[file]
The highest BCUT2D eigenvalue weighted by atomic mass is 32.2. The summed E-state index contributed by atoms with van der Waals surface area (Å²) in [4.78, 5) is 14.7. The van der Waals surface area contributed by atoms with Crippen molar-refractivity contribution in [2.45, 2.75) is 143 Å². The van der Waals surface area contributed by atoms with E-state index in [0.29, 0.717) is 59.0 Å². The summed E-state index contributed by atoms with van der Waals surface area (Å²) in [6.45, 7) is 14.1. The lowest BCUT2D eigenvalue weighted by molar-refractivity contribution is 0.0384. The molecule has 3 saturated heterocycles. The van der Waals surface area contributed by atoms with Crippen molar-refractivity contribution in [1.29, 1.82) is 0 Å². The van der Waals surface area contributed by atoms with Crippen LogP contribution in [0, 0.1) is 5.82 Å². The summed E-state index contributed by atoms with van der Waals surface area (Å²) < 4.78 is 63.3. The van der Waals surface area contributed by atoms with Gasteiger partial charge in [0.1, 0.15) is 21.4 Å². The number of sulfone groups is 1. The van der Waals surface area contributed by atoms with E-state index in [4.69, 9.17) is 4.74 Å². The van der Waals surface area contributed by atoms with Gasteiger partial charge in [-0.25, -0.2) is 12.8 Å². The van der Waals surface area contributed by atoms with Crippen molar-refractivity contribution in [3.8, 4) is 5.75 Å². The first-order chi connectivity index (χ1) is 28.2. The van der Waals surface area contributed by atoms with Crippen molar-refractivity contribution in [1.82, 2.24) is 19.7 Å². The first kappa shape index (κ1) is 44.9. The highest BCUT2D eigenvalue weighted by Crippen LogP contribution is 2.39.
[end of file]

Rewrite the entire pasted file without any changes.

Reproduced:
The highest BCUT2D eigenvalue weighted by atomic mass is 32.2. The summed E-state index contributed by atoms with van der Waals surface area (Å²) in [4.78, 5) is 14.7. The van der Waals surface area contributed by atoms with Crippen molar-refractivity contribution in [2.45, 2.75) is 143 Å². The van der Waals surface area contributed by atoms with E-state index in [0.29, 0.717) is 59.0 Å². The summed E-state index contributed by atoms with van der Waals surface area (Å²) in [6.45, 7) is 14.1. The lowest BCUT2D eigenvalue weighted by molar-refractivity contribution is 0.0384. The molecule has 3 saturated heterocycles. The van der Waals surface area contributed by atoms with Crippen molar-refractivity contribution in [1.29, 1.82) is 0 Å². The van der Waals surface area contributed by atoms with Crippen LogP contribution in [0, 0.1) is 5.82 Å². The summed E-state index contributed by atoms with van der Waals surface area (Å²) < 4.78 is 63.3. The van der Waals surface area contributed by atoms with Gasteiger partial charge in [0.1, 0.15) is 21.4 Å². The number of sulfone groups is 1. The van der Waals surface area contributed by atoms with E-state index in [4.69, 9.17) is 4.74 Å². The van der Waals surface area contributed by atoms with Gasteiger partial charge in [-0.25, -0.2) is 12.8 Å². The van der Waals surface area contributed by atoms with Crippen molar-refractivity contribution in [3.8, 4) is 5.75 Å². The first-order chi connectivity index (χ1) is 28.2. The van der Waals surface area contributed by atoms with Crippen molar-refractivity contribution in [1.82, 2.24) is 19.7 Å². The first kappa shape index (κ1) is 44.9. The highest BCUT2D eigenvalue weighted by Crippen LogP contribution is 2.39.